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Know how to manage your small business cash flow to take control of your company's finances.

8 Ways to Manage Small Business Cash Flow

As a small business owner, you need to manage your cash flow. Without cash on hand, you can’t pay for the things you need to operate your business. To keep your finances healthy, use strategies for small business cash flow management.

According to a U.S. Bank study, 82% of the businesses that fail do so because of cash flow problems. Don’t let your company’s cash flow go unmanaged.

Cash flow is money that funnels in and out of your business. You want to have a positive cash flow. When cash flow is positive, there is more money coming into your business than going out. If you have a negative cash flow, more money is going out of your business than coming in.

8 ways to manage small business cash flow

Does your business have a positive cash flow? If not, use our eight simple steps to manage the ups and downs of your funds.

1. Do a business cash flow analysis

A cash flow analysis is a close look at your business’s incoming and outgoing money over a certain period. To do an accurate analysis of your accounting cycle steps, you must record all your company’s transactions. You can do this easily with online accounting software.

Start with the initial balance of your business funds. Then, use your current cash flow reporting to project your future flow of cash, accounting for all your expected income and expenses.

Cash flow projections do not guarantee the future. But, they do help you accurately estimate your business’s impending finances. A cash flow analysis will reveal if you have enough cash on hand to cover upcoming expenses.

2. Stick to your budget

Your finances can quickly spiral out of control without a small business budget. A budget is a tool that helps you accomplish your goals and make smart spending choices.

Use the budget as a road map for your finances. At times, you may need to stray from your budget plan. Adjust your budget as your business changes and unexpected expenses occur.

3. Increase sales

It seems obvious to increase sales when you want to improve your cash flow. But, increasing sales is easier said than done. You need to make an effort to attract customers to your business.

You can target new customers to increase your customer base. However, marketing to existing customers is often easier and cheaper. Create a relationship between your current customers and your brand. Loyal customers will return to your business and spread the word about your company.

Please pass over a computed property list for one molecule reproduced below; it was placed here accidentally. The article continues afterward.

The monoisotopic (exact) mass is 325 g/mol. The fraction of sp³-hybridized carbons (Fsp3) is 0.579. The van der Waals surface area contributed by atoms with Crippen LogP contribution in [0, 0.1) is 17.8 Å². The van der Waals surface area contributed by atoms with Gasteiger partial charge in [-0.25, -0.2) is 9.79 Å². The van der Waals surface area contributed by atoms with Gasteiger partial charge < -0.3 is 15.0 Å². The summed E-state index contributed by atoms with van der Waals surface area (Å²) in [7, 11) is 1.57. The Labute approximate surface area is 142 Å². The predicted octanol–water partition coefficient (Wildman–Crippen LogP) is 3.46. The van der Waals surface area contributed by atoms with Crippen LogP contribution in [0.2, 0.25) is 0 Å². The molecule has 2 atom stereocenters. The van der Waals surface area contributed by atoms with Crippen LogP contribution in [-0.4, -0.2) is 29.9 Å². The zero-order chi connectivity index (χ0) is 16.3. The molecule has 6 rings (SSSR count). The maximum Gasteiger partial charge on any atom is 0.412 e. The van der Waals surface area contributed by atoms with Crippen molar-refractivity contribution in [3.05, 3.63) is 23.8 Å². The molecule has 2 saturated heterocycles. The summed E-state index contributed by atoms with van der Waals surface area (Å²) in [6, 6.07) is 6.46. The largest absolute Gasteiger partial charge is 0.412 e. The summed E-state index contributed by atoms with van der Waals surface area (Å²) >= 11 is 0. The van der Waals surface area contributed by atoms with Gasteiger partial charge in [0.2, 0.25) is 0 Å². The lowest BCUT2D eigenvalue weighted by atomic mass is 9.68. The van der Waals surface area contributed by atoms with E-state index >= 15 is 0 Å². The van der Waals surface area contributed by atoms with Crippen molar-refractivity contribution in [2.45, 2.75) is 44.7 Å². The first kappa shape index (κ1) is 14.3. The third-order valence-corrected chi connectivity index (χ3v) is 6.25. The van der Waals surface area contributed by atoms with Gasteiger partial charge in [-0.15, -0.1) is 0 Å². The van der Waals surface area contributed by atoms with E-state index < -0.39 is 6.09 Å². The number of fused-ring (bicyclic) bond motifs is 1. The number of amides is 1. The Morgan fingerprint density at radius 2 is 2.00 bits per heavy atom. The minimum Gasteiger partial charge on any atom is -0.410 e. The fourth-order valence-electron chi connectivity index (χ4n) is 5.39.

You can also offer discounts to increase sales. Discounted items bring in a larger volume of sales. Customers like to know they are getting a good deal. A discounted product or service can be more appealing than a full-price item.

4. Early payment discounts

Include an early payment discount in your invoice payment terms to give customers an incentive to pay quickly. The discount helps you avoid slow-paying customers and increase your cash flow.

On the other hand, your vendors might offer you an early payment discount. If possible, take advantage of these discounts. When paying an invoice early, make sure you will have enough cash for the upcoming weeks. Paying too much debt at once can leave you short on funds.

5. Cut costs

To manage your small business cash flow, you should review your costs periodically. By doing so, you might find cheaper alternatives to some of your expenses. For example, ask your insurance agent to look for a policy with a lower premium.

Also, make sure you are not paying for unnecessary expenses. Compare your inventory and sales to see if you ordered appropriate amounts. Get rid of costs that you do not need. And, negotiate with your vendors to get lower prices or longer payment terms.

6. Don’t let late payments fall to the wayside

Late-paying customers can be devastating to your cash flow. Stay on top of late payments by reminding customers when their invoice due date passes. You might need to send a collection letter stating the amount owed, items purchased, and payment instructions.

You can also charge interest or a late fee on late payments. Be sure to include these conditions in your collections letter. If the invoice continues to go unpaid, consider hiring a collection agency. Collection agencies keep a portion of the amount owed. Decide if the late payment is worth the cost of using a third party.

7. Keep a cash reserve

Sometimes in business, unexpected expenses occur. Prepare for unexpected costs by setting money aside in a small business cash reserve. The cash reserve serves as an extra cushion for your cash flow.

You can keep a cash reserve in a business savings account. Only withdraw from the account during an emergency. Sign up for a savings account that earns interest. Over time, you will increase your balance without having to do anything.

8. Get through periods of low cash

If you find yourself short on cash when a payment is due, don’t panic. Sometimes, having low funds is part of running a business. There are several steps you can take to navigate through shortfalls and keep your business afloat.

Small business cash flow involves closely monitoring your operating cycle.

You want to take care of a shortage of cash before the problem gets too big to handle. You can catch issues early by monitoring cash flow often.

Be proactive about handling cash shortages and employ some safety nets. Set up a line of credit for emergencies, and only use it when you need to.

Do you need an easy way to manage your small business’s cash flow? Patriot’s online accounting software lets you record all your transactions using a simple cash-in, cash-out system. Try it for free today.

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